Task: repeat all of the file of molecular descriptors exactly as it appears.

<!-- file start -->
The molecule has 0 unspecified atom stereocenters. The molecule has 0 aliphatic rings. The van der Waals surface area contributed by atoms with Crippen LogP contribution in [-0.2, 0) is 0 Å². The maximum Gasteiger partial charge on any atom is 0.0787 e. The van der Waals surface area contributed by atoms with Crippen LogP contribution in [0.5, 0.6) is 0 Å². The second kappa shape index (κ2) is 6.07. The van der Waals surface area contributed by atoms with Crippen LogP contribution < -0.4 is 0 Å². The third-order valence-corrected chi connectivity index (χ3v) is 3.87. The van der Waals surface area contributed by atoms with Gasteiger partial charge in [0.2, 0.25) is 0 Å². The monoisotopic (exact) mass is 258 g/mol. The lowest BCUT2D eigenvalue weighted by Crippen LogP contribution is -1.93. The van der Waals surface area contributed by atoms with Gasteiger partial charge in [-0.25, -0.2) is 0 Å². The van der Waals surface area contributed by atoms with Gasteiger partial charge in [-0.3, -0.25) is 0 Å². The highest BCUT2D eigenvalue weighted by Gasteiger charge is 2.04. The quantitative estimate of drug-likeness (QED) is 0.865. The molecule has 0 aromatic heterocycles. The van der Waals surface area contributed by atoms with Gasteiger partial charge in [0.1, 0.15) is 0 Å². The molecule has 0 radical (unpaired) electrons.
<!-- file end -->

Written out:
The molecule has 0 unspecified atom stereocenters. The molecule has 0 aliphatic rings. The van der Waals surface area contributed by atoms with Crippen LogP contribution in [-0.2, 0) is 0 Å². The maximum Gasteiger partial charge on any atom is 0.0787 e. The van der Waals surface area contributed by atoms with Crippen LogP contribution in [0.5, 0.6) is 0 Å². The second kappa shape index (κ2) is 6.07. The van der Waals surface area contributed by atoms with Crippen LogP contribution < -0.4 is 0 Å². The third-order valence-corrected chi connectivity index (χ3v) is 3.87. The van der Waals surface area contributed by atoms with Gasteiger partial charge in [0.2, 0.25) is 0 Å². The monoisotopic (exact) mass is 258 g/mol. The lowest BCUT2D eigenvalue weighted by Crippen LogP contribution is -1.93. The van der Waals surface area contributed by atoms with Gasteiger partial charge in [-0.25, -0.2) is 0 Å². The van der Waals surface area contributed by atoms with Gasteiger partial charge in [-0.3, -0.25) is 0 Å². The highest BCUT2D eigenvalue weighted by Gasteiger charge is 2.04. The quantitative estimate of drug-likeness (QED) is 0.865. The molecule has 0 aromatic heterocycles. The van der Waals surface area contributed by atoms with Gasteiger partial charge in [0.1, 0.15) is 0 Å². The molecule has 0 radical (unpaired) electrons.